Our journey circle falls on All Souls’ Day or Day of the Dead this week.
You need not have been raised Catholic to remember your departed family members and ancestors in some special way on All Souls’ Day. Our shared elders, the trees, also remind us that now is the time to remember the dead as they shed their leaves.
For my observance of All Souls’ Day this year, I will be unpacking boxes and creating an ancestral altar in our family room downstairs. My hope is to remember the birthdates and death dates of my son’s ancestors throughout the year by lighting a candle and placing the favorite foods and drinks of the ancestor on the altar.
Tending our relationships with our dead is a hallmark of traditional shamanic practice. Our ancestors guide us, lend their healing power, and otherwise assist us in meeting life’s challenges.
The ancestors live in us, still. To have a spiritual practice of honoring and remembering our ancestors helps us to situate ourselves within our family’s larger struggle for survival and fruitfulness over the millennia.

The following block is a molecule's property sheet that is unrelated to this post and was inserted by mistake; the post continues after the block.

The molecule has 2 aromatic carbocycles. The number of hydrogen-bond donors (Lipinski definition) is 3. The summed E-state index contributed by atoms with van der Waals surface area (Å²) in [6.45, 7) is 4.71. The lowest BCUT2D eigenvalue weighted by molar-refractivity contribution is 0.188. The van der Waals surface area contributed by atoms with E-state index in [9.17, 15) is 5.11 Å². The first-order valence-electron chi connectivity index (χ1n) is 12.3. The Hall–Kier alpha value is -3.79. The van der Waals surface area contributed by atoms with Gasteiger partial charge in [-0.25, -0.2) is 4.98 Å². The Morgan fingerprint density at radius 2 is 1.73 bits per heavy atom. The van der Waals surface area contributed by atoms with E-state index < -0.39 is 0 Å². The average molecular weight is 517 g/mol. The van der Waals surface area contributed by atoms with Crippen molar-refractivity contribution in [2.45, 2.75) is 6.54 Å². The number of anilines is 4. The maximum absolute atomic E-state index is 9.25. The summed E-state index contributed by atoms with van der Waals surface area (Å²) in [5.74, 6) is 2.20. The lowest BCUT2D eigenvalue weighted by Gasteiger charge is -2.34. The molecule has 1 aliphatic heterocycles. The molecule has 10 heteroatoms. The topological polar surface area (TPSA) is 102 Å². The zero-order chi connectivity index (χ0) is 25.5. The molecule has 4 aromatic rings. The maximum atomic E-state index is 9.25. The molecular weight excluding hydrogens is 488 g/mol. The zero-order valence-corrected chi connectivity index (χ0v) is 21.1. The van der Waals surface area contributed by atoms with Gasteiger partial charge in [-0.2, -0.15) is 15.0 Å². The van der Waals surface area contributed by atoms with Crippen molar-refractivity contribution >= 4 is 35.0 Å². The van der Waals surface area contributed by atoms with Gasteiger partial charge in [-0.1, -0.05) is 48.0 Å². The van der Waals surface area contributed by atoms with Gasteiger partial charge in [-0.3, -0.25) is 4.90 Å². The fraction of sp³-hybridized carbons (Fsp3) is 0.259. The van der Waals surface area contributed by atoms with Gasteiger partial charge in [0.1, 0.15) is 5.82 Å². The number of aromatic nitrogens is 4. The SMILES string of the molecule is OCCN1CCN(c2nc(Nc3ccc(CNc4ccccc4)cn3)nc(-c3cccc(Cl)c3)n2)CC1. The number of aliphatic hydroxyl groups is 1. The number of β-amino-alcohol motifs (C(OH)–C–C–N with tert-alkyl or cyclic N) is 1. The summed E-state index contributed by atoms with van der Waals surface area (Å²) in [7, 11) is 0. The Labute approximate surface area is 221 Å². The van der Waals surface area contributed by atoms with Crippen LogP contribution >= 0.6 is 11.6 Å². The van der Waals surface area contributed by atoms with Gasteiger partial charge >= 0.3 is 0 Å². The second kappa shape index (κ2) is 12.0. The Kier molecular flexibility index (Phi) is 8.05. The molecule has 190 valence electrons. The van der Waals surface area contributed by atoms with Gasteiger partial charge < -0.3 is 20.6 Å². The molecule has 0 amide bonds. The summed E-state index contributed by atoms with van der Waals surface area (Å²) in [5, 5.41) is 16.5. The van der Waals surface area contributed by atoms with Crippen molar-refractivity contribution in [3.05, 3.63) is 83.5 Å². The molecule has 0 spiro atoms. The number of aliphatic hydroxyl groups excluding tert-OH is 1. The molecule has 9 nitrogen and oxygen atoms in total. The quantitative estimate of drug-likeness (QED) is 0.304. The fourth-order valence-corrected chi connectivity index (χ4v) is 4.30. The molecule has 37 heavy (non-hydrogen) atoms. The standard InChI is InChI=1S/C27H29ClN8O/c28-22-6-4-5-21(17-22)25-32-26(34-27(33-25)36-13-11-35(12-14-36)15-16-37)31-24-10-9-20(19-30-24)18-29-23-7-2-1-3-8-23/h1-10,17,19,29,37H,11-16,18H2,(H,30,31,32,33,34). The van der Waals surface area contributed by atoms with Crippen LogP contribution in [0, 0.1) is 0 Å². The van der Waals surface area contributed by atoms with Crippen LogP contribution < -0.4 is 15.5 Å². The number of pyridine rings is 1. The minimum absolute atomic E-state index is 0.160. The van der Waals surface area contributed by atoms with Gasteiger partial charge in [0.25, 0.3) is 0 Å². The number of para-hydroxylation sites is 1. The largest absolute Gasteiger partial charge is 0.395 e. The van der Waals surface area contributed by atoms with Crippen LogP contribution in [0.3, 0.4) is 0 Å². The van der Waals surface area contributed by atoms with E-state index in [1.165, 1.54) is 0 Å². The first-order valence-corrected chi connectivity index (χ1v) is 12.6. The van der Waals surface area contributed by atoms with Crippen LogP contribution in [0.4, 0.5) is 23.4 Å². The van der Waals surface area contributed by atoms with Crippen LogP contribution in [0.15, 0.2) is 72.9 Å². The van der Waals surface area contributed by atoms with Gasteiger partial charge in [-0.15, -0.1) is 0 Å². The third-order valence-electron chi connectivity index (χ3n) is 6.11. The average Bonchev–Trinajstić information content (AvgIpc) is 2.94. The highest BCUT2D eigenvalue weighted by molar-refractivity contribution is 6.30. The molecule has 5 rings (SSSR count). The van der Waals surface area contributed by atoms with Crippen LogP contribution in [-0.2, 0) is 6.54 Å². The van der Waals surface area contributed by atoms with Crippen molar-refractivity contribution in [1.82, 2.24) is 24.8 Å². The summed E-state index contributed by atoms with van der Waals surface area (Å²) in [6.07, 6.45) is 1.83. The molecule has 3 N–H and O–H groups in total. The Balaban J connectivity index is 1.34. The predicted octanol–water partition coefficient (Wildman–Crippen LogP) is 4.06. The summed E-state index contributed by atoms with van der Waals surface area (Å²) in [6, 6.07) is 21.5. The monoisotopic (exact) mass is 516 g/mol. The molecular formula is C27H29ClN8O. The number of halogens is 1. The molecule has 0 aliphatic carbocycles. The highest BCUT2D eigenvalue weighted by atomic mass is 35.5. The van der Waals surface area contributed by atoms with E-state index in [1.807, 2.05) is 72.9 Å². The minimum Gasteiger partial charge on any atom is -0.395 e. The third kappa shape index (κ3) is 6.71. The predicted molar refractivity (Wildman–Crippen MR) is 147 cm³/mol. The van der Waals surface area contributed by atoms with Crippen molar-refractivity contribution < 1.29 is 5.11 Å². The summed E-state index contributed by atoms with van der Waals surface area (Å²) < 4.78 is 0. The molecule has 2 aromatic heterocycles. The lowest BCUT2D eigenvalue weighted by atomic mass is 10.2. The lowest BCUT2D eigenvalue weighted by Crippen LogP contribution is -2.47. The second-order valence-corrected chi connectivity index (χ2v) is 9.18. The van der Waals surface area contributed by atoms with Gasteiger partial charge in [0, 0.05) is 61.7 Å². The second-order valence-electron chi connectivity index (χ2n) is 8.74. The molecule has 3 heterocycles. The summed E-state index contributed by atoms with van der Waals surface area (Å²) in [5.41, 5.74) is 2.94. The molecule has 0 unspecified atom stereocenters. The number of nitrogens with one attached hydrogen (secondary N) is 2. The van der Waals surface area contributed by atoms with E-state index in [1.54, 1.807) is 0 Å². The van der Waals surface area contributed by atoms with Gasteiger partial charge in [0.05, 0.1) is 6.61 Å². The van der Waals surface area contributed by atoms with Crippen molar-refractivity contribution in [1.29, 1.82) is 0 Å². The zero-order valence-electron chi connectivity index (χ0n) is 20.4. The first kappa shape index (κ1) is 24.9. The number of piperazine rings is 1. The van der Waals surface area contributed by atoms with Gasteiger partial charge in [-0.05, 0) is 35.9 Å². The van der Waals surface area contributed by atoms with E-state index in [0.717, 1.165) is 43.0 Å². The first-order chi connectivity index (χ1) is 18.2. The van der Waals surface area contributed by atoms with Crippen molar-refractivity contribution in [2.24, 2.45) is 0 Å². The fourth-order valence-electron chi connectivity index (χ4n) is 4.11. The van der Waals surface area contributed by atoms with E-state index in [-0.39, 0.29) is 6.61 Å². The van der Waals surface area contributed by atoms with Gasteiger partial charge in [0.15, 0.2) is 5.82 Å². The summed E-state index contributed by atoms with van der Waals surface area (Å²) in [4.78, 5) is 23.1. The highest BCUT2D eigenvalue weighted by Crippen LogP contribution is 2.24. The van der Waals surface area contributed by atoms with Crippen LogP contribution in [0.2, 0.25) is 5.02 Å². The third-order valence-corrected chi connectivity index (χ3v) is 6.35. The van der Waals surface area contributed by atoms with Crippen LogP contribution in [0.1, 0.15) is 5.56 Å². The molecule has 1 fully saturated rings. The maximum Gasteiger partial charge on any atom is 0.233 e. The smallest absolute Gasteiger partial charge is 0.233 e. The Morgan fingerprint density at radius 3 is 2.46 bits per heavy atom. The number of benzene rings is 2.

To practice remembering our ancestors is to practice relating to our families, and ultimately ourselves, with greater understanding and compassion.
Perhaps this form of ancestral relational tending sounds sacrilegious, distasteful, or otherwise not for you. Or perhaps it sounds attractive and like something you want to weave into your spiritual practice.
Whatever the case, I invite you to journey with us this All Souls’ Day to explore what arises when you consider tending and mending your family and ancestral relationships as a spiritual practice. This is as good a way of honoring our ancestors as any.
Our free online journey circle this week will be held on Wednesday, November 2, from 4-6 pm PDT/7-9 pm EDT
Feel free to email me at anna “at” gaiashamanism “dot” com for this week’s zoom invitation. All skill levels are welcome.